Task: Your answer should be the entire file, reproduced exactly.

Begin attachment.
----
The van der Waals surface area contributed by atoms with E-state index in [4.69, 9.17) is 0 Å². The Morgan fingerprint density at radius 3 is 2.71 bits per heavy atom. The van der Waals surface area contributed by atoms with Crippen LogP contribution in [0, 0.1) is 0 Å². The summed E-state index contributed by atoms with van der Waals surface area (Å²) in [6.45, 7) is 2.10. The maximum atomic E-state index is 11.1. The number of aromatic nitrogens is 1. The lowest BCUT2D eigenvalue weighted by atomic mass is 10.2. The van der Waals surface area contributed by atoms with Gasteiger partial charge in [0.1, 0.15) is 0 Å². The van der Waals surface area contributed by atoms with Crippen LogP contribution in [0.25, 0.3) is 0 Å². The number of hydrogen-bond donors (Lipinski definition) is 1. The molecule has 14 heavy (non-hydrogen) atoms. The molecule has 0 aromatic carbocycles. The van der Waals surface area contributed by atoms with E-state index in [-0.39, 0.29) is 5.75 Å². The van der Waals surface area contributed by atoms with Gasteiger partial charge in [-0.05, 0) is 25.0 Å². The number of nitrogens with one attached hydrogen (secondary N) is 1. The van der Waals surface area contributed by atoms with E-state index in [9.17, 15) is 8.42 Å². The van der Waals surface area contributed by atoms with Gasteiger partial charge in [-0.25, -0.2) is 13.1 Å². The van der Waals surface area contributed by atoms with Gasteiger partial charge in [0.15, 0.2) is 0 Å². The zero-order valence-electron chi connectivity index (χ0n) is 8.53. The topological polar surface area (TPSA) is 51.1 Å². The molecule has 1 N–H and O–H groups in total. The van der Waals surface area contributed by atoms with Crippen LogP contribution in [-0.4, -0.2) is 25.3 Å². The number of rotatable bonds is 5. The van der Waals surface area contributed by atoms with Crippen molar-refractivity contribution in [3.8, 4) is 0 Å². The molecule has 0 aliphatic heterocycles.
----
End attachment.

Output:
The van der Waals surface area contributed by atoms with E-state index in [4.69, 9.17) is 0 Å². The Morgan fingerprint density at radius 3 is 2.71 bits per heavy atom. The van der Waals surface area contributed by atoms with Crippen LogP contribution in [0, 0.1) is 0 Å². The summed E-state index contributed by atoms with van der Waals surface area (Å²) in [6.45, 7) is 2.10. The maximum atomic E-state index is 11.1. The number of aromatic nitrogens is 1. The lowest BCUT2D eigenvalue weighted by atomic mass is 10.2. The van der Waals surface area contributed by atoms with Gasteiger partial charge in [0.1, 0.15) is 0 Å². The van der Waals surface area contributed by atoms with Crippen LogP contribution in [0.25, 0.3) is 0 Å². The number of hydrogen-bond donors (Lipinski definition) is 1. The molecule has 14 heavy (non-hydrogen) atoms. The molecule has 0 aromatic carbocycles. The van der Waals surface area contributed by atoms with E-state index in [-0.39, 0.29) is 5.75 Å². The van der Waals surface area contributed by atoms with Gasteiger partial charge in [-0.05, 0) is 25.0 Å². The number of nitrogens with one attached hydrogen (secondary N) is 1. The van der Waals surface area contributed by atoms with E-state index in [9.17, 15) is 8.42 Å². The van der Waals surface area contributed by atoms with Gasteiger partial charge in [-0.25, -0.2) is 13.1 Å². The van der Waals surface area contributed by atoms with Gasteiger partial charge in [0.15, 0.2) is 0 Å². The zero-order valence-electron chi connectivity index (χ0n) is 8.53. The topological polar surface area (TPSA) is 51.1 Å². The molecule has 1 N–H and O–H groups in total. The van der Waals surface area contributed by atoms with Crippen LogP contribution in [-0.4, -0.2) is 25.3 Å². The number of rotatable bonds is 5. The van der Waals surface area contributed by atoms with Crippen molar-refractivity contribution in [3.8, 4) is 0 Å². The molecule has 0 aliphatic heterocycles.